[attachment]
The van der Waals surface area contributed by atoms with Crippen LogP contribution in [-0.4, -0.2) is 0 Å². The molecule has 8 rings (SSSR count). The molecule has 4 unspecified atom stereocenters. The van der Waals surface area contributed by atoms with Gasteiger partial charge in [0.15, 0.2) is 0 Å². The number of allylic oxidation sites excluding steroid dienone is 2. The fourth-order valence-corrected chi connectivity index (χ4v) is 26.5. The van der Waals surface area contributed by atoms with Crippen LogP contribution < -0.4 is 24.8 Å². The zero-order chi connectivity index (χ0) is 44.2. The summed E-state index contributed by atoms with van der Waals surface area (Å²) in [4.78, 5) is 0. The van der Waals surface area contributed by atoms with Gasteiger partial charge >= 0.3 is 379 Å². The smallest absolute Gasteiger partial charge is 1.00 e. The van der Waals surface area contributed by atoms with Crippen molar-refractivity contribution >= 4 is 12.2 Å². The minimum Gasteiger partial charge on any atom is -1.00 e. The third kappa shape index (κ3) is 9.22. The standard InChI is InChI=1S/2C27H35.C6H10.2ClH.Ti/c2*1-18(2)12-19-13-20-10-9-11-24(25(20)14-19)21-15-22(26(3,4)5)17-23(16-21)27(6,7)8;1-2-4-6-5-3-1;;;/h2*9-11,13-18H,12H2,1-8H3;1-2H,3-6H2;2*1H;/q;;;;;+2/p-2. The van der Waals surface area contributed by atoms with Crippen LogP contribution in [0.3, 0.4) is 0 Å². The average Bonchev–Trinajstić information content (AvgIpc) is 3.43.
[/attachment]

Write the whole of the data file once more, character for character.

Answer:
The van der Waals surface area contributed by atoms with Crippen LogP contribution in [-0.4, -0.2) is 0 Å². The molecule has 8 rings (SSSR count). The molecule has 4 unspecified atom stereocenters. The van der Waals surface area contributed by atoms with Gasteiger partial charge in [0.15, 0.2) is 0 Å². The number of allylic oxidation sites excluding steroid dienone is 2. The fourth-order valence-corrected chi connectivity index (χ4v) is 26.5. The van der Waals surface area contributed by atoms with Crippen LogP contribution < -0.4 is 24.8 Å². The zero-order chi connectivity index (χ0) is 44.2. The summed E-state index contributed by atoms with van der Waals surface area (Å²) in [4.78, 5) is 0. The van der Waals surface area contributed by atoms with Gasteiger partial charge >= 0.3 is 379 Å². The smallest absolute Gasteiger partial charge is 1.00 e. The van der Waals surface area contributed by atoms with Crippen molar-refractivity contribution >= 4 is 12.2 Å². The minimum Gasteiger partial charge on any atom is -1.00 e. The third kappa shape index (κ3) is 9.22. The standard InChI is InChI=1S/2C27H35.C6H10.2ClH.Ti/c2*1-18(2)12-19-13-20-10-9-11-24(25(20)14-19)21-15-22(26(3,4)5)17-23(16-21)27(6,7)8;1-2-4-6-5-3-1;;;/h2*9-11,13-18H,12H2,1-8H3;1-2H,3-6H2;2*1H;/q;;;;;+2/p-2. The van der Waals surface area contributed by atoms with Crippen LogP contribution in [0.3, 0.4) is 0 Å². The average Bonchev–Trinajstić information content (AvgIpc) is 3.43.